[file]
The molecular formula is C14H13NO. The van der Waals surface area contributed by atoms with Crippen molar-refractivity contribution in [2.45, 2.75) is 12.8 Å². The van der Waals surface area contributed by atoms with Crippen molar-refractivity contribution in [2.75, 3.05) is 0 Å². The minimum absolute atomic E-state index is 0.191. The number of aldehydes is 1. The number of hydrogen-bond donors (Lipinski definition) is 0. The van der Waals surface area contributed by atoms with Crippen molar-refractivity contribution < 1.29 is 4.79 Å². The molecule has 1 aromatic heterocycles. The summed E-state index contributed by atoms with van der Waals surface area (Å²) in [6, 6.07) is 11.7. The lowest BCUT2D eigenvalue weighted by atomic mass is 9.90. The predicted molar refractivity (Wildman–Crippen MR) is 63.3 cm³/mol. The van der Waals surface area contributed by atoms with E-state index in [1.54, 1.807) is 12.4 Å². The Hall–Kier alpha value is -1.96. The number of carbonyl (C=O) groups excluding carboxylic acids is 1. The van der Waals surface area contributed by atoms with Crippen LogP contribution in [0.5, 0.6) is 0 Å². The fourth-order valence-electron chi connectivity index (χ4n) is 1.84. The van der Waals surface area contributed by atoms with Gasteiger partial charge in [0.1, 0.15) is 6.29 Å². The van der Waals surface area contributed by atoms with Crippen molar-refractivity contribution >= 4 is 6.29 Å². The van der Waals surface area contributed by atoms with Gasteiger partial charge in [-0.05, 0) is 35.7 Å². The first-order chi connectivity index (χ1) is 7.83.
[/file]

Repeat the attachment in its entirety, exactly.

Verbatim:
The molecular formula is C14H13NO. The van der Waals surface area contributed by atoms with Crippen molar-refractivity contribution in [2.45, 2.75) is 12.8 Å². The van der Waals surface area contributed by atoms with Crippen molar-refractivity contribution in [2.75, 3.05) is 0 Å². The minimum absolute atomic E-state index is 0.191. The number of aldehydes is 1. The number of hydrogen-bond donors (Lipinski definition) is 0. The van der Waals surface area contributed by atoms with Crippen molar-refractivity contribution < 1.29 is 4.79 Å². The molecule has 1 aromatic heterocycles. The summed E-state index contributed by atoms with van der Waals surface area (Å²) in [6, 6.07) is 11.7. The lowest BCUT2D eigenvalue weighted by atomic mass is 9.90. The predicted molar refractivity (Wildman–Crippen MR) is 63.3 cm³/mol. The van der Waals surface area contributed by atoms with E-state index in [1.54, 1.807) is 12.4 Å². The Hall–Kier alpha value is -1.96. The number of carbonyl (C=O) groups excluding carboxylic acids is 1. The van der Waals surface area contributed by atoms with Crippen LogP contribution in [0.5, 0.6) is 0 Å². The fourth-order valence-electron chi connectivity index (χ4n) is 1.84. The van der Waals surface area contributed by atoms with Gasteiger partial charge in [0.1, 0.15) is 6.29 Å². The van der Waals surface area contributed by atoms with Crippen molar-refractivity contribution >= 4 is 6.29 Å². The van der Waals surface area contributed by atoms with Gasteiger partial charge in [-0.05, 0) is 35.7 Å². The first-order chi connectivity index (χ1) is 7.83.